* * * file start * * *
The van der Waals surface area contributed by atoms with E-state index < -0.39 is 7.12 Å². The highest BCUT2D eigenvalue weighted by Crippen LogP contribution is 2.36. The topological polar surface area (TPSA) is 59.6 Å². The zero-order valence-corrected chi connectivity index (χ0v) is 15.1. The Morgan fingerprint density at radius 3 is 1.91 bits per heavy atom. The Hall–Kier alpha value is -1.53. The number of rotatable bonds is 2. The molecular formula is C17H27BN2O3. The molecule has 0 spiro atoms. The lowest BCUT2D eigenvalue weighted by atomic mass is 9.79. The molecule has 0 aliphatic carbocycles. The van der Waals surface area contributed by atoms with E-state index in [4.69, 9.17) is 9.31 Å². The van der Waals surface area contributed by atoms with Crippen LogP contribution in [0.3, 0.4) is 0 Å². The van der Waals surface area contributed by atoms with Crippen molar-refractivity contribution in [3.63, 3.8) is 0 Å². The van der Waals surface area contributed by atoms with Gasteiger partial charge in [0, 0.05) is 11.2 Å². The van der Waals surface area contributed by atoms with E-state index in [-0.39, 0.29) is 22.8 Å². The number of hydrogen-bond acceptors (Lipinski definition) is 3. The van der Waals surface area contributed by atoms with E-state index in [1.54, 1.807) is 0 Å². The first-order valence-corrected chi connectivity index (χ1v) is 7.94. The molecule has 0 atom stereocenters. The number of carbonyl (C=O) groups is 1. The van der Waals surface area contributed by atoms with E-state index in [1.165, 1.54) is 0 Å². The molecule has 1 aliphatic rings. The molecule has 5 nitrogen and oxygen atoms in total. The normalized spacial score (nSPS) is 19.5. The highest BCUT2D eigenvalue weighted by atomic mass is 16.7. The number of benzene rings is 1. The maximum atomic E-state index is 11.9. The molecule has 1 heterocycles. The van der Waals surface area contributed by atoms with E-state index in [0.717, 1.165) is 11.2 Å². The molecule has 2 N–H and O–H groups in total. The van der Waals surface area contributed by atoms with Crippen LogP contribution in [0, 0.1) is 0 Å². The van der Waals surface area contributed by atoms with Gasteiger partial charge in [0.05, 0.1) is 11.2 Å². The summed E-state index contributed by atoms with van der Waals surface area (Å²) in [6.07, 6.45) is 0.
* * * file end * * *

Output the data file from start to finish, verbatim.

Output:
The van der Waals surface area contributed by atoms with E-state index < -0.39 is 7.12 Å². The highest BCUT2D eigenvalue weighted by Crippen LogP contribution is 2.36. The topological polar surface area (TPSA) is 59.6 Å². The zero-order valence-corrected chi connectivity index (χ0v) is 15.1. The Morgan fingerprint density at radius 3 is 1.91 bits per heavy atom. The Hall–Kier alpha value is -1.53. The number of rotatable bonds is 2. The molecular formula is C17H27BN2O3. The molecule has 0 spiro atoms. The lowest BCUT2D eigenvalue weighted by atomic mass is 9.79. The molecule has 0 aliphatic carbocycles. The van der Waals surface area contributed by atoms with E-state index in [4.69, 9.17) is 9.31 Å². The van der Waals surface area contributed by atoms with Crippen LogP contribution in [0.3, 0.4) is 0 Å². The van der Waals surface area contributed by atoms with Crippen molar-refractivity contribution in [3.63, 3.8) is 0 Å². The van der Waals surface area contributed by atoms with Gasteiger partial charge in [0, 0.05) is 11.2 Å². The van der Waals surface area contributed by atoms with E-state index in [-0.39, 0.29) is 22.8 Å². The number of hydrogen-bond acceptors (Lipinski definition) is 3. The van der Waals surface area contributed by atoms with E-state index in [1.54, 1.807) is 0 Å². The first-order valence-corrected chi connectivity index (χ1v) is 7.94. The molecule has 0 atom stereocenters. The number of carbonyl (C=O) groups is 1. The van der Waals surface area contributed by atoms with E-state index in [1.165, 1.54) is 0 Å². The molecule has 1 aliphatic rings. The molecule has 5 nitrogen and oxygen atoms in total. The normalized spacial score (nSPS) is 19.5. The highest BCUT2D eigenvalue weighted by atomic mass is 16.7. The number of benzene rings is 1. The maximum atomic E-state index is 11.9. The molecule has 1 heterocycles. The van der Waals surface area contributed by atoms with E-state index in [0.717, 1.165) is 11.2 Å². The molecule has 2 N–H and O–H groups in total. The van der Waals surface area contributed by atoms with Crippen LogP contribution in [0, 0.1) is 0 Å². The van der Waals surface area contributed by atoms with Gasteiger partial charge in [0.05, 0.1) is 11.2 Å². The summed E-state index contributed by atoms with van der Waals surface area (Å²) in [6.07, 6.45) is 0.